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Can you win at video poker without hitting any biggies?

20 December 2010

In some casino games, most notably those involving machines, a single bet can pay various amounts depending on the particular winning outcome of a coup. Jacks-or-better video poker is a good example. Pretend a sophisticated player follows the optimum hold-discard strategy for a particular version of this game with a high return percentage. For each possible winning hand, the accompanying table lists the payoff per unit bet, the chance of being hit, and the contribution to the overall return. Enquiring minds who prefer to think about the harsh reality of house advantage rather than the sweet reverie of player return will want to know that the two values are complementary. The house advantage or edge is 100 percent minus the return.

Hand              Payout    Probability    Return
Royal flush          800        0.0025%     1.98%
Straight flush        50        0.0109%     0.55%
Four of a kind        25        0.2363%     5.91%
Full house             9        1.1512%    10.36%
Flush                  6        1.1015%     6.61%
Straight               4        1.1229%     4.49%
Three of a kind        3        7.4449%    22.33%
Two pair               2       12.9279%    25.86%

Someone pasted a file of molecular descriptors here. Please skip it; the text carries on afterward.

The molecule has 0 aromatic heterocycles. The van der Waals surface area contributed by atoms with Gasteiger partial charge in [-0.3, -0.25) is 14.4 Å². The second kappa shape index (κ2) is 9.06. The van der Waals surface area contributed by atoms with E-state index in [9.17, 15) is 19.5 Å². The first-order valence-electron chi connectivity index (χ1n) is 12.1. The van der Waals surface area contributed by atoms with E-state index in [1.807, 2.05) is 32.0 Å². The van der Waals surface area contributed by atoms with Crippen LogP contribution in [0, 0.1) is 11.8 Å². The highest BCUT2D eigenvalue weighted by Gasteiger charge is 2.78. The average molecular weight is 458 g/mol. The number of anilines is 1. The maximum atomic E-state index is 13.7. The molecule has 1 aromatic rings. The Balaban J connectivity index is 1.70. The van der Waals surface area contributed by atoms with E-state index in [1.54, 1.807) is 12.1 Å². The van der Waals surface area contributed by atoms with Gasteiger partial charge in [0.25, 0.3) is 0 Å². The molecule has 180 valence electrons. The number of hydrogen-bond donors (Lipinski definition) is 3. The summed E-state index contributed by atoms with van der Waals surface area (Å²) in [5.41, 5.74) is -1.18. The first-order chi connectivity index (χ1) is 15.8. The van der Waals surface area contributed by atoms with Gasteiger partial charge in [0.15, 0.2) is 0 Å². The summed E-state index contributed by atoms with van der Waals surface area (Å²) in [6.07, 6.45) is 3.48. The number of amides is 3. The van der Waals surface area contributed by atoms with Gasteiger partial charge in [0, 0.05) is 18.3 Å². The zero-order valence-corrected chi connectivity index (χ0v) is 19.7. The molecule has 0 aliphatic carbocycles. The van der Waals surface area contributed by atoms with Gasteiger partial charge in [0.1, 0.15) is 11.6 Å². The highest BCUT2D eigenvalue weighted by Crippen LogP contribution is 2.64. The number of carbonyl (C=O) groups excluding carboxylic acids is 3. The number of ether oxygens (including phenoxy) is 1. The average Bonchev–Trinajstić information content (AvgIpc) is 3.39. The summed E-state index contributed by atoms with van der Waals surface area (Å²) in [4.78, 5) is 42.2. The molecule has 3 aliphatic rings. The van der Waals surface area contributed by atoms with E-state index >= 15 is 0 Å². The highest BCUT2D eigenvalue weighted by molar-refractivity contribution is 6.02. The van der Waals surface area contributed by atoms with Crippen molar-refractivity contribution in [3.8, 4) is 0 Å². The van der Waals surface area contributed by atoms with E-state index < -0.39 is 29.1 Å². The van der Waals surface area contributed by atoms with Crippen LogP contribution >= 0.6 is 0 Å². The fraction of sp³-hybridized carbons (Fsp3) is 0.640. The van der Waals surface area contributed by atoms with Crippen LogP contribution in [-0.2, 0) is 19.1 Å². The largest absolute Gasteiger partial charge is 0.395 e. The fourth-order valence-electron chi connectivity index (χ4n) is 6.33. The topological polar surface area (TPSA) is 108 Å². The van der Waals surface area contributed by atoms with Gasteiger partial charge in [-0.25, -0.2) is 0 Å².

High pair              1       21.4585%    21.46%
Nothing                0       54.5434%     0.00%
Total                         100.0000%    99.54%

The Total Return shown for the indicated game and strategy means that, averaged over lots of action, players get back 99.54 percent of the dough they feed into the machine. Not of the stake with which they started but of the gross amount placed at risk, including recycled earnings. The house keeps the remaining 0.46 percent – that's $0.46 per $100 wagered. In the short term, certainly over the span of one session or casino visit, solid citizens can finish ahead – sometimes way ahead. They can also lose, even their entire stakes, more often than anyone cares to imagine. The reason for this disparity is that in random processes like casino games, the actual frequencies at which results occur only equal those predicted by literally applying the laws of probability by sheer coincidence. The figures can be way off when the number of trials is small. As instances increase, results obtained get proportionately – if not numerically – closer to the theoretical values. You can get an idea of how many bets are needed for the theoretical projections to be at all reliable by examining the chances of the desirable hands at the high end of the list.

The probability of a royal flush is 0.0025 percent. Stated as a fraction, this is 1/40,000 – or, in words of a single syllable, one chance out of 40,000. So, using the arithmetic artifice of a statistically correct "cycle," a person would have to undergo 40,000 rounds before having much of a prayer that the game would yield one Royal. At the reasonably fast clip of a spin every five seconds, that's 55.5 hours. A person who visits casinos occasionally, for instance once a month, would need about a year of four-to-five-hour sessions to get this much time at the button.